I will now explain what happens if the [plaintiff] was experiencing symptoms of the preexisting condition at the time of the accident. If the injuries sustained in this accident aggravated or made [plaintiff’s] preexisting injury more severe, then the [plaintiff] may recover for any damages sustained due to an aggravation or worsening of a preexisting illness/injury(ies)/condition but only to the extent of that aggravation. Plaintiff has the burden of proving what portion of his/her condition is due to his/her injuries attributable to the accident.
If you find that [plaintiff’s] preexisting illness/injury(ies)/condition was not causing him/her any harm or symptoms at the time of the accident, but that the preexisting condition combined with injuries incurred in the accident to cause him/her damage, then [plaintiff] is entitled to recover for the full extent of the damages he/she sustained.
I will now explain what happens if [plaintiff] had a predisposition or weakness which was causing no symptoms or problems before the accident but made him/her more susceptible to the kind of medical problems he/she claims in this case. If the injuries sustained in this accident combined with that predisposition to create the plaintiff’s medical condition, then plaintiff is entitled to recover for all of the damages sustained due to that condition. You must not speculate that an individual without such predisposition or latent condition would have experienced less pain, suffering, disability and impairment”.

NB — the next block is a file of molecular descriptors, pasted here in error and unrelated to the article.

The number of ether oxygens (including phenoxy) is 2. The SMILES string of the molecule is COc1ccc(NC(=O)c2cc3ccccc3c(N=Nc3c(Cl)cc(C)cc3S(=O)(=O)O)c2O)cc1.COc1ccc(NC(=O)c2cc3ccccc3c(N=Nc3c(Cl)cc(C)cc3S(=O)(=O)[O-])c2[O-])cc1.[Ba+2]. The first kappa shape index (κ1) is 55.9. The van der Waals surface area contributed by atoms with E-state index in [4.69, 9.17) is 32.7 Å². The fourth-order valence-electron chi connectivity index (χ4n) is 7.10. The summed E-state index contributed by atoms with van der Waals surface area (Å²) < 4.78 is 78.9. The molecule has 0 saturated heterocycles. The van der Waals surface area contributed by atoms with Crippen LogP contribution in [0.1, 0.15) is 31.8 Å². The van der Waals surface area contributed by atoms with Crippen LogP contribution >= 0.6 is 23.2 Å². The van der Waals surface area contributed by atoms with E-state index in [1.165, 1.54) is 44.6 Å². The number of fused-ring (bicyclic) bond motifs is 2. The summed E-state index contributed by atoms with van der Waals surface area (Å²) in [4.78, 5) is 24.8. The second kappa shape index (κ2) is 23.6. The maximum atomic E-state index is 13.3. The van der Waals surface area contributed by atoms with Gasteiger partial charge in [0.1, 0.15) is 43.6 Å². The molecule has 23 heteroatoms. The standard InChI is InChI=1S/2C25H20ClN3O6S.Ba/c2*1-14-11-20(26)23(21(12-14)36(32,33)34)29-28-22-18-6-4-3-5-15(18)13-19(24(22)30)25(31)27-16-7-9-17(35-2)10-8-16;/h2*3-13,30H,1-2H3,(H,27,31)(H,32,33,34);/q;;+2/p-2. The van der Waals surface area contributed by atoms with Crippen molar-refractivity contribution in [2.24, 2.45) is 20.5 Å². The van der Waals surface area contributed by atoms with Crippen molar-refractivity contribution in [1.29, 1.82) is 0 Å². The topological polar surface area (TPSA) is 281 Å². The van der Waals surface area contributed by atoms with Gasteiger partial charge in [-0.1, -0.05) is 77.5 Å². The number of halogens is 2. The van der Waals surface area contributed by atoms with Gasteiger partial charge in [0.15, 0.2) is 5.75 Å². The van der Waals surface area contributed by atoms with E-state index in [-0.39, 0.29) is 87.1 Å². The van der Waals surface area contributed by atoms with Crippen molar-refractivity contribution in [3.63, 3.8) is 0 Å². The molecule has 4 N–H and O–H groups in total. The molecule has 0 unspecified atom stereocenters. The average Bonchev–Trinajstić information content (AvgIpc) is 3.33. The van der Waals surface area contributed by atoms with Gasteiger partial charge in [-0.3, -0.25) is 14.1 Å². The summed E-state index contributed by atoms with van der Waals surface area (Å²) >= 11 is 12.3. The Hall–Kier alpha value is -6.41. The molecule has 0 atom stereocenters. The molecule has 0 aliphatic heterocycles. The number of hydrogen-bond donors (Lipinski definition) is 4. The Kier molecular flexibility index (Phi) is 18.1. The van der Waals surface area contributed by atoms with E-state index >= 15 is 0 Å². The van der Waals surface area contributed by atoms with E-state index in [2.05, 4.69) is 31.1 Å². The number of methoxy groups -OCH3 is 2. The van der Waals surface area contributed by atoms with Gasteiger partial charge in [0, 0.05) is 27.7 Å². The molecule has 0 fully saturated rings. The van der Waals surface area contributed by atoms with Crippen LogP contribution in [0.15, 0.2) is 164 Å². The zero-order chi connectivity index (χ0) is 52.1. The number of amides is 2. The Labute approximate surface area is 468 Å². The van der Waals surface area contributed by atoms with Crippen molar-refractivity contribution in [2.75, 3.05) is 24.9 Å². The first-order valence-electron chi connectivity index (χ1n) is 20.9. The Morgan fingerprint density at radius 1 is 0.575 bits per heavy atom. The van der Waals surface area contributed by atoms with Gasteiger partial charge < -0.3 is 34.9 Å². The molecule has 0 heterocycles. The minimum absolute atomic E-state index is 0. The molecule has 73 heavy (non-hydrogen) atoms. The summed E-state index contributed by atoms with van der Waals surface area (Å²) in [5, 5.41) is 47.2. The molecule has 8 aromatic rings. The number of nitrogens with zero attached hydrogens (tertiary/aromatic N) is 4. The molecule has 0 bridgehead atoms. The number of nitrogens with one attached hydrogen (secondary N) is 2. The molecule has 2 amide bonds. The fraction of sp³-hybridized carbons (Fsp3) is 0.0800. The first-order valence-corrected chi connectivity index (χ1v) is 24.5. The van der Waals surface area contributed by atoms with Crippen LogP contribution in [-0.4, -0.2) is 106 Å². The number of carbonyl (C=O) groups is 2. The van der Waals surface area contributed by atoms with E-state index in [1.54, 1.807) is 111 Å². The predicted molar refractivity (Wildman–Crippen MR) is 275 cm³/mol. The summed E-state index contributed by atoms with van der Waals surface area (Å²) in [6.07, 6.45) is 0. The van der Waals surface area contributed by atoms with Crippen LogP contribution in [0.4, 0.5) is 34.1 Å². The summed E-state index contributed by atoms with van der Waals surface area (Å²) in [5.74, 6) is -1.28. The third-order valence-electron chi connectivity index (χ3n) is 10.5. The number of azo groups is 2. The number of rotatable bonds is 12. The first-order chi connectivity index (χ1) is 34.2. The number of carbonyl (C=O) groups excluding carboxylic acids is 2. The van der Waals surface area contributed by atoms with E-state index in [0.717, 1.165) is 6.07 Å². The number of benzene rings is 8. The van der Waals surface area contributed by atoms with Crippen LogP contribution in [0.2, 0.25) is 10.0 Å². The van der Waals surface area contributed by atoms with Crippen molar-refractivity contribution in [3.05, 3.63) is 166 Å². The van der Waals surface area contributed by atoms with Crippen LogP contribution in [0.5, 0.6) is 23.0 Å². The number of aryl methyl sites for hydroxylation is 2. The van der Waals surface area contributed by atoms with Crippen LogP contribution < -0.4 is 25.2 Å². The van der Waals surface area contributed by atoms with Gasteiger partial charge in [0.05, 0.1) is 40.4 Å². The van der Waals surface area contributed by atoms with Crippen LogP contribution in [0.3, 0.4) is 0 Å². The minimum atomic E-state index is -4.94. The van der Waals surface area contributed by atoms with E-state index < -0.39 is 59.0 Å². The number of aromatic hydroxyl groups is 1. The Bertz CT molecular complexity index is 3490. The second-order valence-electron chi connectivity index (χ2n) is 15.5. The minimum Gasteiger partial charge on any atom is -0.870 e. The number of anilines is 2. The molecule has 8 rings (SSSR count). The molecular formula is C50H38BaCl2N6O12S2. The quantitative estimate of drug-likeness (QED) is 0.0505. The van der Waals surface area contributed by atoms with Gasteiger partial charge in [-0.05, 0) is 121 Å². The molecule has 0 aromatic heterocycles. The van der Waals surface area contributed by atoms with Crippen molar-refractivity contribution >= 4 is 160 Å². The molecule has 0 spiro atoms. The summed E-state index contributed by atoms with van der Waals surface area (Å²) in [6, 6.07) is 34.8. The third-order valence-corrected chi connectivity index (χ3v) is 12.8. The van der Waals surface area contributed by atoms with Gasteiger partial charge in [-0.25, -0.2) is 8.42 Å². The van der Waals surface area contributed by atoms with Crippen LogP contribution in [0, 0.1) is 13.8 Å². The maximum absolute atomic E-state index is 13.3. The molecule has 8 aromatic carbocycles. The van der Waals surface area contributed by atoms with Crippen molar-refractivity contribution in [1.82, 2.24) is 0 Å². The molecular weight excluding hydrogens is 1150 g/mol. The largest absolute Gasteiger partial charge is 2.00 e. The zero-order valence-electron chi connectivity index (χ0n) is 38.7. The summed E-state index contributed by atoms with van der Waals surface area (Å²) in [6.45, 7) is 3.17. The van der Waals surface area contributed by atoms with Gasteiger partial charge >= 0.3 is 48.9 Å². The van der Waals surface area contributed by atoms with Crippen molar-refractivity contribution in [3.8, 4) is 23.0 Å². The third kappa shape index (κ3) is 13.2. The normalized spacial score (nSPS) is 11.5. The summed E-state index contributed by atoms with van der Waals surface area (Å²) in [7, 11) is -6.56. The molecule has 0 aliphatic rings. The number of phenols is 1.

Our client’s quality of life drastically diminished following the accident, as she continues to live with chronic lower back pain. She can no longer work as a make-up artist nor coach her daughter’s softball and soccer teams because she cannot stand or drive for long periods of time. Our client continues to struggle with tasks that were once part of her daily routine, such as grocery shopping and dressing herself in the morning.
Although the client is not able to resume life as it was before the accident, Davis, Saperstein & Salomon, P.C. partners Garry R. Salomon and Adam B. Lederman fought for her to receive proper compensation and secured her a $725,000 settlement.
Settlements are often limited by the total available insurance coverage. Insurance company adjusters and their lawyers often defend cases by claiming that a client was negligent and could have avoided being injured by arguing comparative negligence on the part of an injured client; or that their pain and suffering was caused by pre-existing medical conditions or prior injuries. Despite those defenses, the Davis, Saperstein & Salomon, PC lawyers won their client’s injury claim. Each client’s case is unique. Results may differ because of different facts, circumstances and available insurance coverage.
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Disc herniation: An extension of disc tissue past the edge of the vertebrae.
Microdiscectomy: A surgical procedure that removes disc material from the affected vertebrae area.
Epidural injection: The injection of anti-inflammatory medicine into the epidural space in the spine.
Lumbar transforaminal interbody fusion: A surgical procedure that aims to fuse together the affected lumbar spine using tools like a titanium cage.